May was characterized by wonky weather – unseasonably warm days and very little rain. As a result, some prairie insect pests are developing faster than normal.
Grasshoppers thrive in warm, dry conditions and we continue to hear about high numbers of nymphs along roadsides and field edges. Last week, we also observed some third instar grasshopper nymphs, which normally do not appear in the population until mid-June. Diamondback moths that arrived in early May have likely reproduced and adult moths found now could be from the first generation produced on the prairies. Bertha armyworm development is also well ahead of schedule – pupal development could be 90% complete in some areas, so it is probably time to set up pheromone traps for bertha armyworm monitoring in most parts of the prairies. This week, we featured the pea leaf weevil in the Insect of the Week – the annual damage survey for pea leaf weevil is now underway! For more information, check out the posts in the Weekly Update!
Remember, insect Monitoring Protocols containing helpful insect pest biology, how and when to plan for in-field scouting, and even thresholds to help support in-field management decisions are all available for review or download.
Questions or problems accessing the contents of this Weekly Update? Please contact Dr. Meghan Vankosky (firstname.lastname@example.org) to get connected to our information. Past Weekly Updates, full of information and helpful links, can be accessed on our Weekly Update page.
***Special thanks to Mark Berry, AAFC-Geomatics, for providing up-to-date weather information for the prairies that is summarized here and used to predict insect development***
This past week (May 22-28, 2023), average prairie temperatures continued to be well above average. The prairie average daily temperature was 4°C warmer than normal (Fig. 1). The warmest temperatures were observed across southern regions of Manitoba and Saskatchewan. Even though temperatures have moderated across the Peace River region, temperatures were still 2-3°C warmer than normal for this time of year.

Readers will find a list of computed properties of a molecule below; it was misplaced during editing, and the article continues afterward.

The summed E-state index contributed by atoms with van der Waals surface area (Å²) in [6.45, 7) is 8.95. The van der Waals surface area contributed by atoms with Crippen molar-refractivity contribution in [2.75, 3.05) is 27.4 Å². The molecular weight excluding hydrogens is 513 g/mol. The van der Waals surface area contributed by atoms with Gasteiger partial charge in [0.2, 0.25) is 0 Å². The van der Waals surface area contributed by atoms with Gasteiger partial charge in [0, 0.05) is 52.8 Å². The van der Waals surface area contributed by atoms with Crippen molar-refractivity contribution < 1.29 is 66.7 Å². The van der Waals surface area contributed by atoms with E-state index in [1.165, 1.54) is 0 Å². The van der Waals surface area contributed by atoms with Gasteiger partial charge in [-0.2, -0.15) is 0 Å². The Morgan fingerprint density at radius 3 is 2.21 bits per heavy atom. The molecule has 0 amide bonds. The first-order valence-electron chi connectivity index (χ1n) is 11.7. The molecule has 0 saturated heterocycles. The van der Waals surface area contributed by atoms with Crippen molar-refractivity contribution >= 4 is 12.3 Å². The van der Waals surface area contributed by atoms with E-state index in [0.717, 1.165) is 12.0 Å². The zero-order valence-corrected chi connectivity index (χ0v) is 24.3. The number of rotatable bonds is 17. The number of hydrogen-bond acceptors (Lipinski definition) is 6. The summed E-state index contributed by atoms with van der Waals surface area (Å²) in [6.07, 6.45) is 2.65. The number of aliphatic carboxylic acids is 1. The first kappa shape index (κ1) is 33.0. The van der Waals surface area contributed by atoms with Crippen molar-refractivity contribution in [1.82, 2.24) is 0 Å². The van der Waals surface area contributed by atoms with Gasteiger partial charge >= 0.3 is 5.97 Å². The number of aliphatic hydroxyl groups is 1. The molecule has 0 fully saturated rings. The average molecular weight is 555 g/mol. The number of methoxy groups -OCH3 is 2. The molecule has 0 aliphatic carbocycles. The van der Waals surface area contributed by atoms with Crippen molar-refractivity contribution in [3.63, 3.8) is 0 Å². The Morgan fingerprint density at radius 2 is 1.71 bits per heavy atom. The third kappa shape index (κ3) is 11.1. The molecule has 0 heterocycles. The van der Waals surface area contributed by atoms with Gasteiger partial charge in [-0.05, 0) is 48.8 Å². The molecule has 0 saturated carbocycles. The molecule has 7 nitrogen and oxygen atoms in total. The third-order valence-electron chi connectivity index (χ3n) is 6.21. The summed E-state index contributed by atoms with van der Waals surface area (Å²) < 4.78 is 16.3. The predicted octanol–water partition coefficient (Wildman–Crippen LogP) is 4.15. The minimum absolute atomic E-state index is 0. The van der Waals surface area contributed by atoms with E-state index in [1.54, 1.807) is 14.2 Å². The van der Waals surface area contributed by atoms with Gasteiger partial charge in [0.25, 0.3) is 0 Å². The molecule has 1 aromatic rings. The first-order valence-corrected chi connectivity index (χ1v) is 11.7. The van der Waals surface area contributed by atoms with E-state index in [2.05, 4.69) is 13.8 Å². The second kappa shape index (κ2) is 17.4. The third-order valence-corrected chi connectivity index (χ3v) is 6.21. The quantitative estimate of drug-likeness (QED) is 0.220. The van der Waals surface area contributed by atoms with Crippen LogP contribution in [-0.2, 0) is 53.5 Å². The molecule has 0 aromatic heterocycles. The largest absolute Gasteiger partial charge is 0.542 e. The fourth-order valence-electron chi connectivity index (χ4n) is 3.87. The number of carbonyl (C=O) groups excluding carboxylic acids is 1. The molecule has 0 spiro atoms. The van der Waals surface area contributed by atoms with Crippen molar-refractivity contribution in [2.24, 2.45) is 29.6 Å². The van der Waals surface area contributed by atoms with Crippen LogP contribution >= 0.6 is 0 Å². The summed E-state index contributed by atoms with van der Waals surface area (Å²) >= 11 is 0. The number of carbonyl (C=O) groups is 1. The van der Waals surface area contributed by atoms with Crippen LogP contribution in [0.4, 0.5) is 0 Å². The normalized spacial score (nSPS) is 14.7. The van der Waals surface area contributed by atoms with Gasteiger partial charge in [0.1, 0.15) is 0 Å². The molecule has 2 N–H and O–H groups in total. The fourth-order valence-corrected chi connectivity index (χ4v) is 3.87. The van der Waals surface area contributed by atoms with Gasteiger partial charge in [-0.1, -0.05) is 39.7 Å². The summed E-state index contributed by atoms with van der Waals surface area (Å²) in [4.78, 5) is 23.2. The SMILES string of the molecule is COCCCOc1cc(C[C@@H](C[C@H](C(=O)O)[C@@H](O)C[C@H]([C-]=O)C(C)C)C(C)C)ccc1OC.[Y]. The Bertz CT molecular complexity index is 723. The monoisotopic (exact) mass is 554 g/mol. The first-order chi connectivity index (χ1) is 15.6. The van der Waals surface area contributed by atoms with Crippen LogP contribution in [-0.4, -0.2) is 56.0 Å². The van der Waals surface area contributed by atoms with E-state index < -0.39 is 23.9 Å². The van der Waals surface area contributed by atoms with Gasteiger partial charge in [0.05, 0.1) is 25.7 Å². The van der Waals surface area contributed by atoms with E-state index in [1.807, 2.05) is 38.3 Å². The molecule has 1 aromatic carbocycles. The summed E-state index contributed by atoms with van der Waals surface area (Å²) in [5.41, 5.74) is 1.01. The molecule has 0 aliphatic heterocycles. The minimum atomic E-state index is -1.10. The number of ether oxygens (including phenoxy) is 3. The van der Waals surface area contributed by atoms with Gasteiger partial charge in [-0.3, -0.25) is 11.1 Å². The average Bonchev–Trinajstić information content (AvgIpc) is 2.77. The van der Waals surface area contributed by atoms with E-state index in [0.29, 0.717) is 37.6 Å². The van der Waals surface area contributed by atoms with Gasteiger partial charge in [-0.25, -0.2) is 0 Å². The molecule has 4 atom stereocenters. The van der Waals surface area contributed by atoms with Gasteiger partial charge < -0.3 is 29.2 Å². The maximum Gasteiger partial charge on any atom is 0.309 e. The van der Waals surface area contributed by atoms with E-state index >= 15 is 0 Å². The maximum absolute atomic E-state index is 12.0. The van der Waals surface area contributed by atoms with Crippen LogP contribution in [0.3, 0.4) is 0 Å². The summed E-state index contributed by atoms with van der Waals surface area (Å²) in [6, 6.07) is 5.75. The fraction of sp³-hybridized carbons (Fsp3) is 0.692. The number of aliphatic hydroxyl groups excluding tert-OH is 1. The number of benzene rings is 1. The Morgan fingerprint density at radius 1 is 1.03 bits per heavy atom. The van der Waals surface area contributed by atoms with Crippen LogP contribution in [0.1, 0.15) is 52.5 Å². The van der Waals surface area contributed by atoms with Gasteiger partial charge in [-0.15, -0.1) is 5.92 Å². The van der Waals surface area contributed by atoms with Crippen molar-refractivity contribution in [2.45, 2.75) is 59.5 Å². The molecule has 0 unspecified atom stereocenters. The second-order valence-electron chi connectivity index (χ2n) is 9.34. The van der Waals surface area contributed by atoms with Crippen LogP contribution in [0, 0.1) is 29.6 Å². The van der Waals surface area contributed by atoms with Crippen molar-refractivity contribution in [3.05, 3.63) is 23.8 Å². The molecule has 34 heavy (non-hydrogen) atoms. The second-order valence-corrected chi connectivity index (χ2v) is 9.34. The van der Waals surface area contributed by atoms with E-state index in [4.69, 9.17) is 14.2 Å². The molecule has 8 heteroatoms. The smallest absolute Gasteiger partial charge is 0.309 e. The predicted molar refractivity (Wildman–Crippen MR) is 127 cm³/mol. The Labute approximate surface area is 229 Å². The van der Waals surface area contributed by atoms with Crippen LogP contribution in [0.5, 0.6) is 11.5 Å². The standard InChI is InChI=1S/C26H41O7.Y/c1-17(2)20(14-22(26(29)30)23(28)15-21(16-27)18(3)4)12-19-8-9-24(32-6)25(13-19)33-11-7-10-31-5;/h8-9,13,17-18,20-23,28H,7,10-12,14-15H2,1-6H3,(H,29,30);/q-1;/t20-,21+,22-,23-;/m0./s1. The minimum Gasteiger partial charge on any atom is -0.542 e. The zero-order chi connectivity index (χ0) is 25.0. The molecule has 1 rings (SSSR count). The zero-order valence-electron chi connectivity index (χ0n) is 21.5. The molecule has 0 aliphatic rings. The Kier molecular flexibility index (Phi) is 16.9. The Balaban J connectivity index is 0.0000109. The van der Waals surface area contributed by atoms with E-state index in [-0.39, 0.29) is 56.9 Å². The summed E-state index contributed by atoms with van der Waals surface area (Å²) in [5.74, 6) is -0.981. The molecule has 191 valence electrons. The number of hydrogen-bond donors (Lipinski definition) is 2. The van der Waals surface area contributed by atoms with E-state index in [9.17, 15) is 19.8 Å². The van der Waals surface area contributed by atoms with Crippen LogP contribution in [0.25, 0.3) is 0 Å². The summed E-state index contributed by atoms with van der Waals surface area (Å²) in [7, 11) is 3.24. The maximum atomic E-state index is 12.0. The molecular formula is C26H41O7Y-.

Average temperatures over the past 30 days (April 28 – May 28, 2023) have been 4°C above normal (Fig. 2), with the warmest temperatures reported for Alberta and western Saskatchewan.
Since April 1, the 2023 growing season has been coolest across eastern Saskatchewan and western Manitoba (Fig. 3). Temperatures have been below normal for many locations across western Manitoba. For example, the average temperature near Melita has been 1.3°C cooler than average. Alberta temperatures continue to be above average. Relative to climate normals temperatures, the warmest and most above average conditions continue to be those in the Peace River region. For example, the growing season temperature has been 5°C warmer than normal at Fort Vermillion, AB.
Seven-day cumulative rainfall was nominal for most of Alberta and Manitoba last week (Fig. 4). Central Alberta and southern locations in the Peace River region received much need rain. Grande Prairie, Alberta reported 65 mm and Peace River, Alberta reported 59 mm. Saskatoon, Saskatchewan reported 41 mm.
Rainfall over the past 30 days has been highly variable across the prairies (Fig. 5). Recent rainfall in the Peace River region has resulted in many locations in that region having rainfall amounts that are 200% of normal. Conversely eastern Alberta and western Saskatchewan have had rainfall amounts that are well below normal. Over the past 30 days rainfall totals are less than 60% of normal across most of Alberta, northwestern and eastern Saskatchewan and Manitoba.
Growing season rainfall has been greatest across southern Saskatchewan and southern areas of the Peace River region; rainfall amounts have been low for most of the southern and central regions of Alberta, western Saskatchewan, and most of Manitoba (Fig. 6). A large region, extending from Lethbridge, Alberta to Edmonton, Alberta and into western Saskatchewan (to about Saskatoon) continues to have well below normal rainfall accumulations. At Hanna, Alberta for example, the total rainfall this growing season is only 40% of what would normally have accumulated by this time of year.